Early in 1902, Colonel E.C. Knox’s column swept across the Eastern Transvaal in a great ‘drive’ to round up the scatted Boer Commandos. On 1st February 1902 there was a skirmish with the Bethal Commando near Witbank in which J Bryant of the 26th Mounted Infantry was killed. He was buried in the veld, where he fell, and a metal cross was later placed at the head of his grave. After the war a coal mine was opened in the area, and it was decided to build a railway station near to Bryant’s grave in the town now called Ogies, after the farm name Ogiesfontein or ‘the fountain with many eyes’ (springs). The Railways authorities determined that the tracks would pass over the grave so they decided to disinter the remains and re-bury Bryant under the station platform.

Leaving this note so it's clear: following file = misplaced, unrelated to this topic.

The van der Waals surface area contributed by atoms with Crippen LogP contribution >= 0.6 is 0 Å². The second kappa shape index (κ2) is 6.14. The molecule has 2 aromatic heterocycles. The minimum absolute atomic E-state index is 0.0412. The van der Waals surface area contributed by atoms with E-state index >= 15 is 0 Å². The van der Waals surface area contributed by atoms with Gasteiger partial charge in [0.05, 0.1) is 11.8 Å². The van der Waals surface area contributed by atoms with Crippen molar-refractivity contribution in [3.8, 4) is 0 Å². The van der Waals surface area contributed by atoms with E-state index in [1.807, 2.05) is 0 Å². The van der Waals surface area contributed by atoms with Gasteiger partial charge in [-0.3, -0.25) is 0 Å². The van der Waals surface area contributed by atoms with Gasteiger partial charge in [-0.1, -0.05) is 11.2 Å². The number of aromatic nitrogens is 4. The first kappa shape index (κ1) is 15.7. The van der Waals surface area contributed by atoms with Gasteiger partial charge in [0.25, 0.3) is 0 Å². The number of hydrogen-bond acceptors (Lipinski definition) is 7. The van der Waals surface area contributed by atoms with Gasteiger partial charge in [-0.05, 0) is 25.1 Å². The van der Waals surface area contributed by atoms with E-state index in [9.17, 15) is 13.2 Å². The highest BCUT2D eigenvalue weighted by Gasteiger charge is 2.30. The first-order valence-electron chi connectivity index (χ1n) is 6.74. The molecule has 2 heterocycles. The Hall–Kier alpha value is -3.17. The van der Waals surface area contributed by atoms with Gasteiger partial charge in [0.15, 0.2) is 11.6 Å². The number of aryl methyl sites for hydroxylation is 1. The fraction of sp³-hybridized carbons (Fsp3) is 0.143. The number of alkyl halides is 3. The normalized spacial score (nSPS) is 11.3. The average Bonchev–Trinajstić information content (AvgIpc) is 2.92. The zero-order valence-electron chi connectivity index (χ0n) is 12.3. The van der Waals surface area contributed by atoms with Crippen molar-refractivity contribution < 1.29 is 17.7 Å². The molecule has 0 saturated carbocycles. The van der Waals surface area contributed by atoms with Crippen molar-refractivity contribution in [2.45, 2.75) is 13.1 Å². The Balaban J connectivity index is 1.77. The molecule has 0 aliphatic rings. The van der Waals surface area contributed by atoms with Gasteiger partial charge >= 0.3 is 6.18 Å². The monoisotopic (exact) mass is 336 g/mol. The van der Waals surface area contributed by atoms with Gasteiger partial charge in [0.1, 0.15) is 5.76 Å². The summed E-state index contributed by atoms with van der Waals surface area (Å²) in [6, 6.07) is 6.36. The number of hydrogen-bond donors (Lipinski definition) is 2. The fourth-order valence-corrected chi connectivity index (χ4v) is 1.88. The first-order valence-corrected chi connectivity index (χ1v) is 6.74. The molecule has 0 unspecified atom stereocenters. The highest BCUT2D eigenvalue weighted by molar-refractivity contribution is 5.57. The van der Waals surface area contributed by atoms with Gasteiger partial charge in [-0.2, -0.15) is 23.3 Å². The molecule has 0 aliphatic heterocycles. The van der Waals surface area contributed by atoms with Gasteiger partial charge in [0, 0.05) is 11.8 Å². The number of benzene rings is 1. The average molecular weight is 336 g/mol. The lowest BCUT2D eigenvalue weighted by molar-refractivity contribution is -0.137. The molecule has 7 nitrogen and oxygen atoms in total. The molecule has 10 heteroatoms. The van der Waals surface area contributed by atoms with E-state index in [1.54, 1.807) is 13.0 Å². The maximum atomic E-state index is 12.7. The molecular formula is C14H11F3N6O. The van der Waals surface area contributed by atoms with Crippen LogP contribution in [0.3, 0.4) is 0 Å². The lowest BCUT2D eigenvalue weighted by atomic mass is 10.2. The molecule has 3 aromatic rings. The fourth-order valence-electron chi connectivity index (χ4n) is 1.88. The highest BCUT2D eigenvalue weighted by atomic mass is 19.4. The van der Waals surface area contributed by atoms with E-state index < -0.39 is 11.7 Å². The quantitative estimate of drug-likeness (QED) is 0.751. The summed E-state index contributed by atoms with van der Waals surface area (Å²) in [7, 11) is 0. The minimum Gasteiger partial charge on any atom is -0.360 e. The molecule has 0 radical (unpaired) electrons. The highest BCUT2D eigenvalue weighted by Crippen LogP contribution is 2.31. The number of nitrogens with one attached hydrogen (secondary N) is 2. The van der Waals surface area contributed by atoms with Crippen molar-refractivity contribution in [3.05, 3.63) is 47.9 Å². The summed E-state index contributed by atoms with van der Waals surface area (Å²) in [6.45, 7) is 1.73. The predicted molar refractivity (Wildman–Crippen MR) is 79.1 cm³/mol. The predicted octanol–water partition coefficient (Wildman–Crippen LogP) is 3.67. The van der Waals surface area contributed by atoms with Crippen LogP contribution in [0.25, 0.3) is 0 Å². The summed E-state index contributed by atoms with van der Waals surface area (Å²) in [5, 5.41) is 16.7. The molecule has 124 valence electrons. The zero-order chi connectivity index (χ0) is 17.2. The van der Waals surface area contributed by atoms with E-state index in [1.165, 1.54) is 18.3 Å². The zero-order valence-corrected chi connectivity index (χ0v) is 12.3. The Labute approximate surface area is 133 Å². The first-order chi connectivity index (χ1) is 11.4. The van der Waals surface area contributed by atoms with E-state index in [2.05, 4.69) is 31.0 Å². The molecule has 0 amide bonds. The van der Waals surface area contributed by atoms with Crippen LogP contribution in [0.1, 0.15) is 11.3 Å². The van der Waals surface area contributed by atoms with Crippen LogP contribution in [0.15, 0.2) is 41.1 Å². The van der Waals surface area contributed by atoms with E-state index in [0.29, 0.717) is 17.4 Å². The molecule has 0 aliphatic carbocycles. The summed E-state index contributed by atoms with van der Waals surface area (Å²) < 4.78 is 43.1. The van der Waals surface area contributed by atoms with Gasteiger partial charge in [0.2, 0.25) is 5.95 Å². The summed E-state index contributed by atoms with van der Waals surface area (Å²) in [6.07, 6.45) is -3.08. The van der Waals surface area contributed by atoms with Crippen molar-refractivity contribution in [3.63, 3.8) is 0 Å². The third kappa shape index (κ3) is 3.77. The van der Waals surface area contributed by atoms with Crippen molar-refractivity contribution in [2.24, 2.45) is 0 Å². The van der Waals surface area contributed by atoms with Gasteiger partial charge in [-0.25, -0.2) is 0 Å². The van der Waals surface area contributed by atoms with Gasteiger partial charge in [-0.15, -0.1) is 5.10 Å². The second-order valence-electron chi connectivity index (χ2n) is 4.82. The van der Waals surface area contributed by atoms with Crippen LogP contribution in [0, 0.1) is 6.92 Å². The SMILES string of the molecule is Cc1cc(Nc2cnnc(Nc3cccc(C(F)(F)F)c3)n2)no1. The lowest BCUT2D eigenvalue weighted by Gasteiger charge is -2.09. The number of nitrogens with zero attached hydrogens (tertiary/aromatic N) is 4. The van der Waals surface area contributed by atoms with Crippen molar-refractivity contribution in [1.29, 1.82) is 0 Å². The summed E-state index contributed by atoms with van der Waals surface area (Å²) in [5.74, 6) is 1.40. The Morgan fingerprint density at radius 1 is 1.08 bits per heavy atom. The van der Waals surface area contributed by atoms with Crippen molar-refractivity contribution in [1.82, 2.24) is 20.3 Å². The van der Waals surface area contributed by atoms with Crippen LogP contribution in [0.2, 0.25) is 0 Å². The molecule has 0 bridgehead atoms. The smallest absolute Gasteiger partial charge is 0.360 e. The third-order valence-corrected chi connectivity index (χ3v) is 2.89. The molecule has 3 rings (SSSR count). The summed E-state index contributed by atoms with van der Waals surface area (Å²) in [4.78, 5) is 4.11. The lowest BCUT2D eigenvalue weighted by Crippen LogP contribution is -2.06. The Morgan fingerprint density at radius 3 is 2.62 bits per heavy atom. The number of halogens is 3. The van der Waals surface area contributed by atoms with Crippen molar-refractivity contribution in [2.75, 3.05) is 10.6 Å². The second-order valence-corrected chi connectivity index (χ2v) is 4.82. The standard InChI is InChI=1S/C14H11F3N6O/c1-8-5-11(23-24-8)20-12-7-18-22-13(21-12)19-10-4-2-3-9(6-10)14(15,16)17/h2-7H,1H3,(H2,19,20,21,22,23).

This became the only military grave in the world located on a railway station. However there are curious links to two railway stations in England. There is a plaque between platforms 1 and 2 in Manchester’s Victoria station recording that part of the old Walker’s Croft Cemetery lies under platform 2. In 1988 a grave, thought to be that of Boudicca the Icenic Warrior Queen, was discovered under platform 10 in King’s Cross station, London.
The story of Bryant’s grave under the platform at Ogies Railway station does not end here. As the station got busier it was decided to build on, and again the grave was in the way. The remains were left where they were, and Bryant’s cross was moved a few meters along the platform to the east of the new building extension. Now Bryant’s remains lie under the new building – the men’s toilet!